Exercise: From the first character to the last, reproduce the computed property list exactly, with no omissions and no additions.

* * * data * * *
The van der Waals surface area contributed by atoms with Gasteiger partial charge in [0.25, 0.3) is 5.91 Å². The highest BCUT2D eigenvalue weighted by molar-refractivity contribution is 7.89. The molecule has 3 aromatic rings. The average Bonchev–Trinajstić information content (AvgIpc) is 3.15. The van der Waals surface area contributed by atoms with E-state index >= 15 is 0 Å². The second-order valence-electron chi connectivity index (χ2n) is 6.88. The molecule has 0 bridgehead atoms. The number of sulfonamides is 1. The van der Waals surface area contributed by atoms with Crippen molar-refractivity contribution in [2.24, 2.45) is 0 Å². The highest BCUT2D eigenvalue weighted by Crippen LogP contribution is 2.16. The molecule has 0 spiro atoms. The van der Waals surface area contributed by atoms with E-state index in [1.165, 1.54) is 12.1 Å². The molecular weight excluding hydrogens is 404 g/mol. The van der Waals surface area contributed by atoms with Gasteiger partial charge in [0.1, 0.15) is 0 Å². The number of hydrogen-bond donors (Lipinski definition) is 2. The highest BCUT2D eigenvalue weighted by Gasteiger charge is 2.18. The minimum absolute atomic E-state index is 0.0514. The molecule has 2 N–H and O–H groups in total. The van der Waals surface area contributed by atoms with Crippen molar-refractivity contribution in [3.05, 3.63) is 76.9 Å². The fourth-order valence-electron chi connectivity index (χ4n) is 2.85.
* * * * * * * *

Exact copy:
The van der Waals surface area contributed by atoms with Gasteiger partial charge in [0.25, 0.3) is 5.91 Å². The highest BCUT2D eigenvalue weighted by molar-refractivity contribution is 7.89. The molecule has 3 aromatic rings. The average Bonchev–Trinajstić information content (AvgIpc) is 3.15. The van der Waals surface area contributed by atoms with E-state index >= 15 is 0 Å². The second-order valence-electron chi connectivity index (χ2n) is 6.88. The molecule has 0 bridgehead atoms. The number of sulfonamides is 1. The van der Waals surface area contributed by atoms with Crippen molar-refractivity contribution in [2.24, 2.45) is 0 Å². The highest BCUT2D eigenvalue weighted by Crippen LogP contribution is 2.16. The molecule has 0 spiro atoms. The van der Waals surface area contributed by atoms with E-state index in [1.165, 1.54) is 12.1 Å². The molecular weight excluding hydrogens is 404 g/mol. The van der Waals surface area contributed by atoms with Gasteiger partial charge in [0.1, 0.15) is 0 Å². The number of hydrogen-bond donors (Lipinski definition) is 2. The highest BCUT2D eigenvalue weighted by Gasteiger charge is 2.18. The minimum absolute atomic E-state index is 0.0514. The molecule has 2 N–H and O–H groups in total. The van der Waals surface area contributed by atoms with Crippen molar-refractivity contribution in [3.05, 3.63) is 76.9 Å². The fourth-order valence-electron chi connectivity index (χ4n) is 2.85.